It has been over three years since the last revision of the CompTIA Security+ exam back on May 1, 2014. In fall of 2017, the latest version, SY0-501, was released. This revamped exam retains the same six domains as established in SY0-401, which emphasizes security in three main areas: application, data, and host.
It should come as no surprise that in this modern era of digital data we need encryption. But what exactly is it? How do you know what kind of encryption you need? If you were to ask someone what kind of encryption they use, they may respond with a specific encryption-based product, like full-disk encryption. Or they may mention an encryption-based protocol, like HTTPS (HyperText Transport Protocol over SSL). But encryption is much more complicated than that.
Just like the physical keys to your car or house, passwords add a bit of inconvenience in exchange for security. However, if you've ever been frustrated by password rules (complexity, special characters and numbers, etc.), you might be happy about the latest news.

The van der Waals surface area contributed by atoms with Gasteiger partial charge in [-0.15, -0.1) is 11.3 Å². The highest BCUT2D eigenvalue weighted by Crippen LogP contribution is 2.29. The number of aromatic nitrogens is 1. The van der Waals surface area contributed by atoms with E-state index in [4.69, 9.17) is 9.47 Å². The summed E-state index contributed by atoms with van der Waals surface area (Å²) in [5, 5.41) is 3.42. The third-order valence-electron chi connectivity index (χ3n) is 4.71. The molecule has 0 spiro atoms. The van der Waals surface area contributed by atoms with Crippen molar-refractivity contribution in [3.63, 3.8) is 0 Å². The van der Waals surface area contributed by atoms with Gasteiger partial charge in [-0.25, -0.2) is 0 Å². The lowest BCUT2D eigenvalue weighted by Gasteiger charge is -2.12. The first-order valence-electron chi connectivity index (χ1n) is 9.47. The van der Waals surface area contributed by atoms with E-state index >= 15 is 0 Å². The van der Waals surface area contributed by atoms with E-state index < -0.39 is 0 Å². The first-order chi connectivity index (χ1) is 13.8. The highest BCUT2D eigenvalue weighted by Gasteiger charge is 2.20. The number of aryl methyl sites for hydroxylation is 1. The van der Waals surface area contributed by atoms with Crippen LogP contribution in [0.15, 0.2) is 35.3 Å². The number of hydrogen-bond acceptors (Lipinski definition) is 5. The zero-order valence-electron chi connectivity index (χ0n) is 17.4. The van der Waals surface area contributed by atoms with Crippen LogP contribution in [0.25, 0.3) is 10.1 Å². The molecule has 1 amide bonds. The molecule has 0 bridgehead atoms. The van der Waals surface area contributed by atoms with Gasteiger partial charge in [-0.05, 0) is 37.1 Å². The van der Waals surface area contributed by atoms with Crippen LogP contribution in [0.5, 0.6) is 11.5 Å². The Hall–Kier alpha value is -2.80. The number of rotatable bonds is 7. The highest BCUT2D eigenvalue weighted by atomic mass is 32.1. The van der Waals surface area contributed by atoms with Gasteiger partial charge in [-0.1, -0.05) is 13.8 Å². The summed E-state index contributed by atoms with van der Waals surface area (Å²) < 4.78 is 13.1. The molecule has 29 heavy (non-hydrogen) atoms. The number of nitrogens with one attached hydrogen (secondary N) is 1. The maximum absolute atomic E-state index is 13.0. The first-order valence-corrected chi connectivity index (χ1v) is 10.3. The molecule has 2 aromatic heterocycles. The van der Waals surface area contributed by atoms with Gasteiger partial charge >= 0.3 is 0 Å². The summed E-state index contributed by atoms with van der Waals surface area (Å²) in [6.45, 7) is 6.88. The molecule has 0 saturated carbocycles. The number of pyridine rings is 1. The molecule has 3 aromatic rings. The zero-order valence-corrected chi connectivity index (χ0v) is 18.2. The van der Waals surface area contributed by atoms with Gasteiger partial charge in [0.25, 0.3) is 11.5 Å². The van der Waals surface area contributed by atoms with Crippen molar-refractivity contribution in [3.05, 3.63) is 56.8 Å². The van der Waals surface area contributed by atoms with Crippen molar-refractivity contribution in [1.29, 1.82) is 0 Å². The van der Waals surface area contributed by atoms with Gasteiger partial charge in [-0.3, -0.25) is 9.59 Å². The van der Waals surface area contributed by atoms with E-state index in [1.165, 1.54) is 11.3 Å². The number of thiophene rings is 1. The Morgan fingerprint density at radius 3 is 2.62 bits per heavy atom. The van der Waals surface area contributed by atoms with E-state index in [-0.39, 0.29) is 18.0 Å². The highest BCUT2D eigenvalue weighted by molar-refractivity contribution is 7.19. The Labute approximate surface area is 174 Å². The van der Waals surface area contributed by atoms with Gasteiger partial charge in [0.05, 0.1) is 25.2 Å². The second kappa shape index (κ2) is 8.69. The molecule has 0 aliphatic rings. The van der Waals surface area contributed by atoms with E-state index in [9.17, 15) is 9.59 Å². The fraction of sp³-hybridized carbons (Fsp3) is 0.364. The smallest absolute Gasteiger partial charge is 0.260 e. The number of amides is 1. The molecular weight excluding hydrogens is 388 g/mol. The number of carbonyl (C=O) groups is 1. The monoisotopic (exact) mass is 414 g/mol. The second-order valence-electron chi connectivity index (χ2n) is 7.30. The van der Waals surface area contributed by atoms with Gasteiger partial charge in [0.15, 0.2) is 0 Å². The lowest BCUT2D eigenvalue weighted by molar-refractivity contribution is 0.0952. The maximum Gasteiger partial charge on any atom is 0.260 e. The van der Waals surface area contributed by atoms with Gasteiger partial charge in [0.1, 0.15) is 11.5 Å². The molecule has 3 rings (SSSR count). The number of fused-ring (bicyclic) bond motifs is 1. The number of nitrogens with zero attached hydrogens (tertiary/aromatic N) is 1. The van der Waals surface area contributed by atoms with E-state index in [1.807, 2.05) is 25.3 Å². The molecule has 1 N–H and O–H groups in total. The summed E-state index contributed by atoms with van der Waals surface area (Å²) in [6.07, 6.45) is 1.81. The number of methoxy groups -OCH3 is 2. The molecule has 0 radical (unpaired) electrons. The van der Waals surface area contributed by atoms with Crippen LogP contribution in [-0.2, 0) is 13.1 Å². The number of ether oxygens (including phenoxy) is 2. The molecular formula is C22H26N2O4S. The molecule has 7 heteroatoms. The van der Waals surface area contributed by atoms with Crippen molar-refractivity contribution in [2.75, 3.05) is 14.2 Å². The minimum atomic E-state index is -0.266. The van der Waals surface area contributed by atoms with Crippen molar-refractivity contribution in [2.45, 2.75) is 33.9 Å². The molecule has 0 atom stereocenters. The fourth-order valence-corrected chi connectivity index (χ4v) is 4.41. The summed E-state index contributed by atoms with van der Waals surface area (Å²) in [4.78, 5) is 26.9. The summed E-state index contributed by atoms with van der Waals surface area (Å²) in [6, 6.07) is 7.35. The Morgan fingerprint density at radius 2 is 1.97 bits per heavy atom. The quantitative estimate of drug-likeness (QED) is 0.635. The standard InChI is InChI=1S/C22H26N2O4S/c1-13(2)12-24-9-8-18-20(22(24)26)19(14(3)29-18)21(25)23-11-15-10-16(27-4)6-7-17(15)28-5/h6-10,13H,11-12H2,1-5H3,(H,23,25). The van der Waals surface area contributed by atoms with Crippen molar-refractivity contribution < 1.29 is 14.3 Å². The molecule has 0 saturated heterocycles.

It has been three years since the last revision of the CompTIA Security+ exam. In early summer of 2014, the latest version SY0-401 was released. This revamped exam retains the same six domains as established in SY0-301, which emphasize security in three main areas: application, data, and host. New topics add attention and focus on cloud computing and mobile devices, while greater emphasis has been added to incident response and physical security. In your efforts to prepare for SY0-401, it would be a good idea to pay special attention to the new topics and issues added for this latest revision.